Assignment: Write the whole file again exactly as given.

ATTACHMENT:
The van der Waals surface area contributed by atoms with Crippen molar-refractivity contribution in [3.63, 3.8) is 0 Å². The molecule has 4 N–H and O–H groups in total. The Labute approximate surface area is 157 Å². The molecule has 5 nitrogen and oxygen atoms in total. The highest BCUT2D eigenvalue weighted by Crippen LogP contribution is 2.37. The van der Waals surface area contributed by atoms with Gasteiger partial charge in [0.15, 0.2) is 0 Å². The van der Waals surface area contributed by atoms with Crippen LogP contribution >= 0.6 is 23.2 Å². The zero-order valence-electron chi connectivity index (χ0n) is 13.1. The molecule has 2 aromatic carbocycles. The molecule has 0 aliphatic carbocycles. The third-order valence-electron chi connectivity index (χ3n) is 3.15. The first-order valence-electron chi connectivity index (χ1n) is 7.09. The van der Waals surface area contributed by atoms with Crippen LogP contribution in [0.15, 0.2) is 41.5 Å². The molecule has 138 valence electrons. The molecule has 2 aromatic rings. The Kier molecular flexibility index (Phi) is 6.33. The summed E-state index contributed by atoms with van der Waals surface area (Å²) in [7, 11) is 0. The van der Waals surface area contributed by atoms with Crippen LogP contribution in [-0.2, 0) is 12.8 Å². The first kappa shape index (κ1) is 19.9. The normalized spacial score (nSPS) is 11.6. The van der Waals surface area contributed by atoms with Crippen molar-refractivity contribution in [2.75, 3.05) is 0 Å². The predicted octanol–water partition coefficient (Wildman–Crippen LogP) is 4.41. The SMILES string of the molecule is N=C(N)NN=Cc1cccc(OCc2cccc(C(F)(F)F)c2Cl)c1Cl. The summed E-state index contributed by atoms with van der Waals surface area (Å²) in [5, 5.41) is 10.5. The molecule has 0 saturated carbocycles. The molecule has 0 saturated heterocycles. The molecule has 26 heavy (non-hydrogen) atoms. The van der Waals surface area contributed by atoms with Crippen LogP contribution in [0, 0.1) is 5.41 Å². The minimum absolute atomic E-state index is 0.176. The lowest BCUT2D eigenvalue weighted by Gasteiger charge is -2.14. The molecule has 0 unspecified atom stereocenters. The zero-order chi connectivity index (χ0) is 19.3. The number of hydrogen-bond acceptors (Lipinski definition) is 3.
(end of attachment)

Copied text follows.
The van der Waals surface area contributed by atoms with Crippen molar-refractivity contribution in [3.63, 3.8) is 0 Å². The molecule has 4 N–H and O–H groups in total. The Labute approximate surface area is 157 Å². The molecule has 5 nitrogen and oxygen atoms in total. The highest BCUT2D eigenvalue weighted by Crippen LogP contribution is 2.37. The van der Waals surface area contributed by atoms with Gasteiger partial charge in [0.15, 0.2) is 0 Å². The van der Waals surface area contributed by atoms with Crippen LogP contribution >= 0.6 is 23.2 Å². The zero-order valence-electron chi connectivity index (χ0n) is 13.1. The molecule has 2 aromatic carbocycles. The molecule has 0 aliphatic carbocycles. The third-order valence-electron chi connectivity index (χ3n) is 3.15. The first-order valence-electron chi connectivity index (χ1n) is 7.09. The van der Waals surface area contributed by atoms with Crippen LogP contribution in [0.15, 0.2) is 41.5 Å². The molecule has 138 valence electrons. The molecule has 2 aromatic rings. The Kier molecular flexibility index (Phi) is 6.33. The summed E-state index contributed by atoms with van der Waals surface area (Å²) in [7, 11) is 0. The van der Waals surface area contributed by atoms with Crippen LogP contribution in [-0.2, 0) is 12.8 Å². The first kappa shape index (κ1) is 19.9. The normalized spacial score (nSPS) is 11.6. The van der Waals surface area contributed by atoms with Crippen molar-refractivity contribution in [2.75, 3.05) is 0 Å². The predicted octanol–water partition coefficient (Wildman–Crippen LogP) is 4.41. The SMILES string of the molecule is N=C(N)NN=Cc1cccc(OCc2cccc(C(F)(F)F)c2Cl)c1Cl. The summed E-state index contributed by atoms with van der Waals surface area (Å²) in [5, 5.41) is 10.5. The molecule has 0 saturated carbocycles. The molecule has 0 saturated heterocycles. The molecule has 26 heavy (non-hydrogen) atoms. The van der Waals surface area contributed by atoms with Crippen LogP contribution in [0, 0.1) is 5.41 Å². The minimum absolute atomic E-state index is 0.176. The lowest BCUT2D eigenvalue weighted by Gasteiger charge is -2.14. The molecule has 0 unspecified atom stereocenters. The zero-order chi connectivity index (χ0) is 19.3. The number of hydrogen-bond acceptors (Lipinski definition) is 3.